Professor John McKendrick, from Glasgow Caledonian University's Glasgow School for Business and Society

Different children are ready to start school at different times and if we are serious about the national approach of getting it right for every child then the system should be flexible enough to allow that to happen.

The Give Them Time campaign is consistent with the idea of doing whatever is right for the individual child. What tends to happen is that children start school according to their month of birth, which means that they start between the age of four-and-a-half-years-old and five-and-a-half-years-old. It does not have to be this way.

There are two very different trains of thought about children's readiness for school, which can be a little confusing. One is that more formal early education is good for children from deprived backgrounds who tend to be further behind in their development when they start school compared to those from more affluent backgrounds.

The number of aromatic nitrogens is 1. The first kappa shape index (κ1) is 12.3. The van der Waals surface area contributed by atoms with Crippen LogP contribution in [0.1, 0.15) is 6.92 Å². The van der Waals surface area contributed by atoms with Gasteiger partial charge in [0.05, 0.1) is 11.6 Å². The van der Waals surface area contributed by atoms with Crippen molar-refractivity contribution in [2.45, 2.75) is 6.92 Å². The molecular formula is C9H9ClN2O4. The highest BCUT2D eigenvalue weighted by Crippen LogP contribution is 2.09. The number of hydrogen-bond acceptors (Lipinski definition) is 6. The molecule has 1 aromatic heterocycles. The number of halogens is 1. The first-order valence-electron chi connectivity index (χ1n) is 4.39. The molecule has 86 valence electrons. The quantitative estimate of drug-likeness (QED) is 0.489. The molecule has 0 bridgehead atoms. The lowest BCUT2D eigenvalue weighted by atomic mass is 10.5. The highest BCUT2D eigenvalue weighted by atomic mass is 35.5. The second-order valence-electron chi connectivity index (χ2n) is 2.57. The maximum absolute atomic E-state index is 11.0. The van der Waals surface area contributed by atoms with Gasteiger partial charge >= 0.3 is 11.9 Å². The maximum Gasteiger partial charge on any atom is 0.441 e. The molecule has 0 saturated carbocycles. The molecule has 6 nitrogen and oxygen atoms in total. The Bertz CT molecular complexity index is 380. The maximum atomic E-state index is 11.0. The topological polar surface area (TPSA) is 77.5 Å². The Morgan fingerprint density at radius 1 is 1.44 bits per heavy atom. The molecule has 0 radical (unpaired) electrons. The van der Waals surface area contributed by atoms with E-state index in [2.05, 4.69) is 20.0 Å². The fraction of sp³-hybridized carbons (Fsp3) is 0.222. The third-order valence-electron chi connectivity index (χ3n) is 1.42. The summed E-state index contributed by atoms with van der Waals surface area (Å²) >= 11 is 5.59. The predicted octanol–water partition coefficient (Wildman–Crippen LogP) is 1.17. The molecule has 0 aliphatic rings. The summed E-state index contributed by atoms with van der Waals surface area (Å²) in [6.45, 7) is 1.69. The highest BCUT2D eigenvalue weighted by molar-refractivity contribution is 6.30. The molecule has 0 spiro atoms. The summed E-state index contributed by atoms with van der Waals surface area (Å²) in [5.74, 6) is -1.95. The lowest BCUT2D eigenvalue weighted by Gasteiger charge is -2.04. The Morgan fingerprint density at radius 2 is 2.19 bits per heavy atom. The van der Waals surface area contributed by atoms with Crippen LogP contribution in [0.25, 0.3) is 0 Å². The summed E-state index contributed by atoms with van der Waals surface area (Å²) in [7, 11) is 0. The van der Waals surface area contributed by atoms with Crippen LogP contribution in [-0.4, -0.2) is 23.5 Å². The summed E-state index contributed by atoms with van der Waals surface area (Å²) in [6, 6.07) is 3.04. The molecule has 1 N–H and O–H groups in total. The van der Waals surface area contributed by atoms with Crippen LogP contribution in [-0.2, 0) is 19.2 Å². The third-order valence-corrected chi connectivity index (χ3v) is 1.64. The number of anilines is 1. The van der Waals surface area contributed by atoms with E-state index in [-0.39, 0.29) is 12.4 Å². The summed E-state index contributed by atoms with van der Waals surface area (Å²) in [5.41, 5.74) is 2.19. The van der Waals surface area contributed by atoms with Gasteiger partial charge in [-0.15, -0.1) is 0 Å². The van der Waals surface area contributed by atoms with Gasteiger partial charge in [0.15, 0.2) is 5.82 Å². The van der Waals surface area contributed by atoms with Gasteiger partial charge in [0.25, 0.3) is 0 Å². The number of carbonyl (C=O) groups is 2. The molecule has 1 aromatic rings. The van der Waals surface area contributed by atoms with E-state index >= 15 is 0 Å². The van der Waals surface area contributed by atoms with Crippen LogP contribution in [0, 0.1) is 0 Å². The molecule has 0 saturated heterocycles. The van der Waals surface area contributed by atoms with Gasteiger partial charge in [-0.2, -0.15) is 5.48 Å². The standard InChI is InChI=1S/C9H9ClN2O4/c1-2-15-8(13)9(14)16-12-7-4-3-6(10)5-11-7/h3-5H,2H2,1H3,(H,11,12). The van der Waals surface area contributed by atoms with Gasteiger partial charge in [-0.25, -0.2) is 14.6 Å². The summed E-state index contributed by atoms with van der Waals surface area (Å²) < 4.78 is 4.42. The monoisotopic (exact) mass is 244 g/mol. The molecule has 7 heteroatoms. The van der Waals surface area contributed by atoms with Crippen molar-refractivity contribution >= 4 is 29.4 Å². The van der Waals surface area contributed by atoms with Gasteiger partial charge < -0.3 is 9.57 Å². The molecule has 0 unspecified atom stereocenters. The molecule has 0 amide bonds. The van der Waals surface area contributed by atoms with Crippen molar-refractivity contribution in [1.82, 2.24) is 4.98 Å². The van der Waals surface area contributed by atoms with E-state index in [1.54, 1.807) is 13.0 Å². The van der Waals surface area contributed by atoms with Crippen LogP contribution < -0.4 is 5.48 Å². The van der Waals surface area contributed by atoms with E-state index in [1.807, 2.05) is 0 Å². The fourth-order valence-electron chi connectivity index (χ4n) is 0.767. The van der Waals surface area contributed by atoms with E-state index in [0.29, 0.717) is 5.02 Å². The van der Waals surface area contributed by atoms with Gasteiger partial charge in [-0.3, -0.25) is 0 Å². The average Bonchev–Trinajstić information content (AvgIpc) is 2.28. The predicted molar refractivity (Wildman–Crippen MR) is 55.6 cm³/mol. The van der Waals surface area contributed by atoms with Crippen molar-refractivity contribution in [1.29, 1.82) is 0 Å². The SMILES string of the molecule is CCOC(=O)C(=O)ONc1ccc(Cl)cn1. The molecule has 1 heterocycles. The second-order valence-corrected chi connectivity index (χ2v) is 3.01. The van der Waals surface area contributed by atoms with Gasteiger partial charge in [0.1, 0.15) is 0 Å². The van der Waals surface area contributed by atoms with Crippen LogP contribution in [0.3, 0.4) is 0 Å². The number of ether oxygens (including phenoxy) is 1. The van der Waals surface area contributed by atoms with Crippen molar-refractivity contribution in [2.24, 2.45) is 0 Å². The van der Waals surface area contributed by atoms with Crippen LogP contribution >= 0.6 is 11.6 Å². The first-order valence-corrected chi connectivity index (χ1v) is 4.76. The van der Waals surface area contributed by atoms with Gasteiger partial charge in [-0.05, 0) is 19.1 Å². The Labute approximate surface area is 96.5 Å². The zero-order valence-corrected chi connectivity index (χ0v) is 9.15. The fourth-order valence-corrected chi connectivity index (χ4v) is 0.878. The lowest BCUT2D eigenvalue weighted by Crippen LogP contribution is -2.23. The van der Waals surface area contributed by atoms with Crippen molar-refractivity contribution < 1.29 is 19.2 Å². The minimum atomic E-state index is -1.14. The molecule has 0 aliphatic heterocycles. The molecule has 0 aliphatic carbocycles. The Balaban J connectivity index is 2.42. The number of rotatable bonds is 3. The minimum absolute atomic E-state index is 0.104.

The other argument is that some children are just not ready for school at the recommended age and that a later start would ensure that the early experience of schooling is not uncomfortable.

Here, the thinking is that if the foundations are put in place, their lives being enriched by a longer play-based early years experience, children will be able to accumulate their learning more rapidly in school when they are ready.

Presently, we allow local authorities the right to determine local priorities. There is nothing wrong with this in principle, as it can be a means to allow for local needs to be met and for new and innovative practice to emerge. However, it can also lead to unevenness across the country, which is where we are at with funding extensions of early years education.

Sending a child to school too early is not necessarily catastrophic because children are resilient - as long as when they eventually start school, they are supported in school in the right way for their age and stage of development. Teachers are already adept at this.

Surely, decisions must be made on the basis of what is right for individual children and therefore it would be progressive if we reached the position that parents were not penalised financially for taking a decision that was in the best interests of their child. Councils have, and should have, the means to support this.